For anyone else who liked this episode, check out the interviews with Bryan Johnson and Derek Sivers.

    Liked by 2 people

  2. Hey Tim,

    This is a great podcast – I have been a long time listener (and reader of your books)

    As a professional software developer – I have always applied your ideas of learning and productivity to programming.
    However, I would really enjoy it if you spoke to and interviewed top performing programmers and software developers.
    Do you have any plans to interviewing more top performing programmers?
    I think a lot of people would like to see this.

    I think you’d find it interesting to experiment with learning to code and software engineering in a short period of time – there are key differences between learning to speak with a machine and learning to speak with other people that I think would provide a lot of interesting contrast for you that applies to other engineering, technical, and applied science disciplines that you have not touched on as much.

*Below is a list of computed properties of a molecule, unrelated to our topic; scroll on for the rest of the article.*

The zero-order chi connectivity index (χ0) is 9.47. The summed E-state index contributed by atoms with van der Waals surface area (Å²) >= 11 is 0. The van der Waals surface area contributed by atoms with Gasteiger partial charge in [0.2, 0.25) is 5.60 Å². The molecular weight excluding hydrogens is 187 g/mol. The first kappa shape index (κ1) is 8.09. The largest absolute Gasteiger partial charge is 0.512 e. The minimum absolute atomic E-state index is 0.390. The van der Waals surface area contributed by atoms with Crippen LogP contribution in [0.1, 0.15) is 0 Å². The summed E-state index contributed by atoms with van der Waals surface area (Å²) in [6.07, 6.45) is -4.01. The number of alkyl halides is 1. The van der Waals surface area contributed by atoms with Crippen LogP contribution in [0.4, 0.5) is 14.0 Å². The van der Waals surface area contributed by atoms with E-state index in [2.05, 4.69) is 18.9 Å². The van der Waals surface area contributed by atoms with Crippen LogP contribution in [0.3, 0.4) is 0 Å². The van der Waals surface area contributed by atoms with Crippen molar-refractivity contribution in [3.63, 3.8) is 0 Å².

Thanks again,
    Dom

    Like

  3. “Do you have a failure or apparent failure that set you up for future success?” I loved the line of questioning that led to this question. That was Jedi interviewing skills at work!

    Like

  4. “being good 5 things in top 80th percentile” same here though i’d say it depends on context, some problems are more ameniable to attack ( aka being best/ notible), and they aren’t always what you think. e.g. by studying ice, figured out how to make glass like ice, gem like ice…and that lead me by accident to discovering a entirely new approach to brew coffee and tea vanilla etc, super concentrated super fast relative to the those used industry ( i make better coffee than an $20k espresso machine with only $10 in parts)

    when i teach programming its easy to relate the code to practical narrative in natural language, i usually use peanut butter and jelly sandwich, nouns tend to be objects and classes, verbs methods, adjectives variables. and yes, prose, haiku even comedy, its sometimes an elegant minimal description and sometimes a surprise or punchline.